While some shareholders may be edging towards a panic as Apple Inc. ‘s growth prospects once again come into question, history may provide a bit of perspective in the matter. Looking back a few years, this is not the first time that shares have taken a bath since the iPad and iPhone began their disruptive global domineering ways.
After posting lackluster quarterly results, Apple Inc. ‘s price decline is starting to push the 20% level from earlier year highs, and has eclipsed a 30% sell off from all-time highs. As of May 2, shares have traded down in 7 straight sessions.
A little over four years ago, Apple shares traded over $100 (split adjusted), marginally higher than today’s market valuation. About nine months later the price had crumbled almost 50% to $55. From those 2013 lows, Apple’s stock has still climbed 70%, despite the recent pummeling.
Apple stock price since 2010
As has been the case for many years now, Apple’s valuation on a pure EPS basis is anything but frothy. Even with almost a 10% ratchet downward in consensus analyst estimates after the recent crummy quarter, the stock trades at about an 11 multiple on expected 2016 fiscal numbers.
Of course the question investors should be asking themselves is if Apple is really a value here, or whether it has fallen into the value trap category. Clearly the market sensed something was really wrong by the middle of 2012, and was asking the same question, but ultimately results started to ramp again.
As a current long-term holder of Apple’s stock, I haven’t done a knee-jerk here, and admit I feel somewhat the way I did 4 years ago when the stock starting cascading lower. While I did not cherry pick the bottom, I did add to my position during that period. Today, I’m holding, but haven’t added, as I’m doing some watchful waiting.
The Growth Variables
Deciphering between a value and a value trap is probably one of the most difficult analytical exercises an investor can embark upon. Clearly those selling the 2012-13 drought sensed a more permanent, secular problem on the company’s doorstep. Clearly they were wrong, or perhaps just a bit early.
Some of the variables you need to be thinking about today include:
- How much further international penetration can the company make?
- Is there another product that will have the disruptive potential of iPad and iPhone — Apple Watch, while adding incrementally to the revenue base, will clearly not build that kind of scale.
- Will wireless service provider competition/price wars end up hurting Apple?
- Will the Android/Samsung platform continue to make gains longer-term?
Apple Inc. bulls seem to wear rose color glasses a lot of the time, which probably makes answering any of these questions in an objective fashion somewhat difficult. Still, if you are a serious investor, you need to take the time to decide for yourself whether this is simply another lull in the growth of the Apple ecosystem or representative of the start of a secular slowdown.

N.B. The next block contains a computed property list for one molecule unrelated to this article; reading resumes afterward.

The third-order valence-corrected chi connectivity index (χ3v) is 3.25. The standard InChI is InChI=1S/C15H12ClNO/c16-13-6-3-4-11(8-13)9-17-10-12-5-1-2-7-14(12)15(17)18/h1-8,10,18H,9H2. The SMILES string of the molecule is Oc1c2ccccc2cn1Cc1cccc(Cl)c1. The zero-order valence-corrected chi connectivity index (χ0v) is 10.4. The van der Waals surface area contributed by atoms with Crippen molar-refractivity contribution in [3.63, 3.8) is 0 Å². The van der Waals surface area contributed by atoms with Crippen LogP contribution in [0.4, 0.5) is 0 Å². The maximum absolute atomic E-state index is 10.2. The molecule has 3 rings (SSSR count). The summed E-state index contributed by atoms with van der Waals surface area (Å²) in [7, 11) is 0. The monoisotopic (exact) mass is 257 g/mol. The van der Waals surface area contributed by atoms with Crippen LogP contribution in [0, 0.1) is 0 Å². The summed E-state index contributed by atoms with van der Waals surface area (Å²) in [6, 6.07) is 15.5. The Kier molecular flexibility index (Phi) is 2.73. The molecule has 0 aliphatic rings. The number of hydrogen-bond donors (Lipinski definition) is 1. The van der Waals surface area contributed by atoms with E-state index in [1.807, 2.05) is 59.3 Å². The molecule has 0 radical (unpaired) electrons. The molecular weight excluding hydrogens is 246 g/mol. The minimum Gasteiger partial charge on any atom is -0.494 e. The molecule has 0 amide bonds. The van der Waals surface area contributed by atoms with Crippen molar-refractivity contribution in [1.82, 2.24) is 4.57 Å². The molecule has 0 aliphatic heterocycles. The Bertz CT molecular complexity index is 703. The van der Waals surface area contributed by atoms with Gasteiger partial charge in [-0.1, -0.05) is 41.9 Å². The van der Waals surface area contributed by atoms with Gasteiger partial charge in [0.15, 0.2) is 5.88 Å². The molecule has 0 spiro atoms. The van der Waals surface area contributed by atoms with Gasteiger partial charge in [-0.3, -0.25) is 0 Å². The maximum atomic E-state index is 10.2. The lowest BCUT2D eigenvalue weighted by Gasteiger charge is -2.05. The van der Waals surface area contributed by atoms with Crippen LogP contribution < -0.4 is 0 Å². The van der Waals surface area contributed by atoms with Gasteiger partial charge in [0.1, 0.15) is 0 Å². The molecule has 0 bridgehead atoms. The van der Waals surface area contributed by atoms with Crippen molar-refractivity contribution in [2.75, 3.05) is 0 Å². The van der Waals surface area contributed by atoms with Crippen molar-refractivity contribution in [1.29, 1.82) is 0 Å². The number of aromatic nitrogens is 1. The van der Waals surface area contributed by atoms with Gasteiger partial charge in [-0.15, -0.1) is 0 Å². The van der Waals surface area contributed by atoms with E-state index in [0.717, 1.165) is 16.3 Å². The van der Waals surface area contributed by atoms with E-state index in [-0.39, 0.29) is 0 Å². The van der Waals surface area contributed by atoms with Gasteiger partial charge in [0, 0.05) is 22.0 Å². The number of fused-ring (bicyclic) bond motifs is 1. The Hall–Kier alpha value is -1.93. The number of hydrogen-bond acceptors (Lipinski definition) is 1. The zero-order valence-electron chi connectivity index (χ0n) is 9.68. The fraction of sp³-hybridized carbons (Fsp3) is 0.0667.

How To Handle Apple Stock
I would be lying if I said I knew how long the stock will be in the tank, but taking all the variables into account, I personally anticipate another growth spurt from the company at some point. The problem, if history is any indicator, is that you might have to bear significantly more price decay to see it. I’m content with that, potentially adding at lower levels, and reaping substantial dividend growth going forward.
However, more price-sensitive types may want to hedge with protective puts or stop-loss orders, or utilize more complex options strategies to hedge downside but also participate in future upside.
To an extent, the company’s sheer size at this point must be considered. Though economies of scale are generally considered beneficial in terms of margins and purchase power, financial history is littered with powerful, large companies that ended up on skid row or out of business. Kodak and Bethlehem Steel, once the bluest of blue chips, as well as more contemporary names like Enron, America Online, Dell Computer, and Nokia have veritable riches to rags stories behind them.
Given the penetration of the smartphone and other of Apple’s products into enterprise and retail consumer mainstreams, I personally don’t see the same thing happening here. By the same token, it’s never wise to assume you know more than the rest of the market or can necessarily predict that which comes around the corner.
A value trap is only seen in hindsight.